There's one new business item, HERE, the review of the Planet Fitness facility's Conditional Use Permit because of initial concerns about parking.  The staff has several recommendations to facilitate more appropriate use of the parking available at the center.

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Friday, August 07, 2015

The Winds Of Change...


Have you noticed it?  Recently there seems to be a gentle breeze of change in the air in Costa Mesa.  It began ever so slightly as folks seemed to have growing concerns about things like rehab homes and public safety.  Lately, though, that breeze seems to be strengthening.

It may have begun earlier this year when Westside resident Steven Chan had finally had enough of what appeared to be illegal activities at a nightclub under renovation on West 19th Street, near his home.  I wrote about it  HERE.  He reported it and the result was a full-blown investigation by the city which resulted in the establishment - what would soon be called Maison and operated by Roland Barrera of 60th Anniversary celebration notoriety - to be red-tagged for a list of violations of codes much too long to list here.  A win for residents.

Then there was the Solid Landings issue.  I wrote about it HERE.  That Westside site is just down the street from Maison and very close to the Costa Mesa Senior Center.  It seems this facility was also operating beyond the scope of what is permitted and without building permits for improvements.  The Zoning Administrator approved their operations, but a resident - Ann Parker - put up the money and appealed that issue to the Planning Commission, which reversed the Zoning Administrator's decision.  That decision was later upheld by the City Council.  Another win for residents.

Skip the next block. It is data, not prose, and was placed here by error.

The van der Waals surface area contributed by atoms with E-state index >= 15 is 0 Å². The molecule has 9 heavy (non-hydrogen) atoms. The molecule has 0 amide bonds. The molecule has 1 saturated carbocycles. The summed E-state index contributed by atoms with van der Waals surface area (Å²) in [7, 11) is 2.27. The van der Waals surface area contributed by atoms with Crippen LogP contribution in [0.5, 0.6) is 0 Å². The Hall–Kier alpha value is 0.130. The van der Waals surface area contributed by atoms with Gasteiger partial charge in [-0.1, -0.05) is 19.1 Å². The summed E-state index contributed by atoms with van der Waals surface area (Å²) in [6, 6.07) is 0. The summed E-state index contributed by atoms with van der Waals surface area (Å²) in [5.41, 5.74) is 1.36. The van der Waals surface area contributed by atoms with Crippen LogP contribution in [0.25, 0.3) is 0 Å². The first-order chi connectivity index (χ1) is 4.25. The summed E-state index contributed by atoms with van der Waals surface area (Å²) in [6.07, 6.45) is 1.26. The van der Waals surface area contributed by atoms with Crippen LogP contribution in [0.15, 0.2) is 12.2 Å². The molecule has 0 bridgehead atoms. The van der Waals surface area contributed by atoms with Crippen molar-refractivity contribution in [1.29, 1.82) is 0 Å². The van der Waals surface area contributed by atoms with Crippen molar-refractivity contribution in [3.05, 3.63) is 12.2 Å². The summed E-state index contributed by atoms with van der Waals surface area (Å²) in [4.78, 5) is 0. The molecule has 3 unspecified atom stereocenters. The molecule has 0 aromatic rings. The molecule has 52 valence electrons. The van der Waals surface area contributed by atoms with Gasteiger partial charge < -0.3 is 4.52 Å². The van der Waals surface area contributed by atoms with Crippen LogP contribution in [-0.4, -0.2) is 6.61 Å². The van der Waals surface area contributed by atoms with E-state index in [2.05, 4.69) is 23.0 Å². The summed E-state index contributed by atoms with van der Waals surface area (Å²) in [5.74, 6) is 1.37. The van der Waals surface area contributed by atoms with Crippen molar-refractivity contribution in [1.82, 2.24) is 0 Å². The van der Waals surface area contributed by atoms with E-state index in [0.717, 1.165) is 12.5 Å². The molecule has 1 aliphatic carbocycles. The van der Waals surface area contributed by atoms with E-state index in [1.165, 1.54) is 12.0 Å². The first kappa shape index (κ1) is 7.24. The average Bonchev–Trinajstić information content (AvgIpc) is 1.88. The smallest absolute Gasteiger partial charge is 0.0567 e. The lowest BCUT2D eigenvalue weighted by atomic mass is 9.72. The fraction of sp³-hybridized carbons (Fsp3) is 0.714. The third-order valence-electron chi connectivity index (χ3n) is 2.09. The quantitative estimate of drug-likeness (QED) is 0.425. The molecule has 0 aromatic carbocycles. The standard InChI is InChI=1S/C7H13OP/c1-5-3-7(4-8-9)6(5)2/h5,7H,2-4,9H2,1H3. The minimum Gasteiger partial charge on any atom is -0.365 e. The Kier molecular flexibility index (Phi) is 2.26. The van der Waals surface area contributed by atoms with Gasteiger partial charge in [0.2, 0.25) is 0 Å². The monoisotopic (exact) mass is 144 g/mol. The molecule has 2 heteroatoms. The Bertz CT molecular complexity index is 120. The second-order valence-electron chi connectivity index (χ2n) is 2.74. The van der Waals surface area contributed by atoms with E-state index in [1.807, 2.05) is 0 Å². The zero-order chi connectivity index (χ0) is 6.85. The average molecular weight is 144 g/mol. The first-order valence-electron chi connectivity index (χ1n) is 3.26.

Then, most recently, there was the proposed Farmer's Market at St. John the Divine Episcopal Church at the corner of Bay Street and Orange Avenue.  I wrote about it HERE. This issue was approved by the Planning Commission, but was appealed by resident Carrie Renfro, who paid more than $1200 in fees and spent hours and hours preparing her case.  It actually took her an hour to deliver it last Tuesday night.  After 30 people spoke on the issue and the council discussed it, the Planning Commission decision was reversed.  Yet another win for the residents.